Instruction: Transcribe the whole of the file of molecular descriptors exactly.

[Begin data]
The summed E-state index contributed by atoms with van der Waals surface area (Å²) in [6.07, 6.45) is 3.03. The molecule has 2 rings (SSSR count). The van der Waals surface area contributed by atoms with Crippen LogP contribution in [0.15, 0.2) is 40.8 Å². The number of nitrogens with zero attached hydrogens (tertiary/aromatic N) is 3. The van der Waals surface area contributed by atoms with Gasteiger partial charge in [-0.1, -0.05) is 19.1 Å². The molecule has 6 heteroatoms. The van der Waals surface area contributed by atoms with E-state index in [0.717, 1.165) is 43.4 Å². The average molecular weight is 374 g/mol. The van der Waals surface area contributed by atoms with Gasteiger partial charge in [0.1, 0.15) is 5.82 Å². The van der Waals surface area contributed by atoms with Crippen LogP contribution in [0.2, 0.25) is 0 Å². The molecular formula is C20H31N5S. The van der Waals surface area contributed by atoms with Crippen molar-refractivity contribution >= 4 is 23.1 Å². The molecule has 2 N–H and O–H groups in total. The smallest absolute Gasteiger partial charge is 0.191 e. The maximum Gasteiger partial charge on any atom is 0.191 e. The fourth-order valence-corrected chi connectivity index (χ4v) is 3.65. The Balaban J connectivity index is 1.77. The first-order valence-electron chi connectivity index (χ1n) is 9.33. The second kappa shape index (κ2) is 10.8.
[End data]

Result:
The summed E-state index contributed by atoms with van der Waals surface area (Å²) in [6.07, 6.45) is 3.03. The molecule has 2 rings (SSSR count). The van der Waals surface area contributed by atoms with Crippen LogP contribution in [0.15, 0.2) is 40.8 Å². The number of nitrogens with zero attached hydrogens (tertiary/aromatic N) is 3. The van der Waals surface area contributed by atoms with Gasteiger partial charge in [-0.1, -0.05) is 19.1 Å². The molecule has 6 heteroatoms. The van der Waals surface area contributed by atoms with E-state index in [0.717, 1.165) is 43.4 Å². The average molecular weight is 374 g/mol. The van der Waals surface area contributed by atoms with Gasteiger partial charge in [0.1, 0.15) is 5.82 Å². The van der Waals surface area contributed by atoms with Crippen LogP contribution in [0.2, 0.25) is 0 Å². The molecular formula is C20H31N5S. The van der Waals surface area contributed by atoms with Crippen molar-refractivity contribution >= 4 is 23.1 Å². The molecule has 2 N–H and O–H groups in total. The smallest absolute Gasteiger partial charge is 0.191 e. The maximum Gasteiger partial charge on any atom is 0.191 e. The fourth-order valence-corrected chi connectivity index (χ4v) is 3.65. The Balaban J connectivity index is 1.77. The first-order valence-electron chi connectivity index (χ1n) is 9.33. The second kappa shape index (κ2) is 10.8.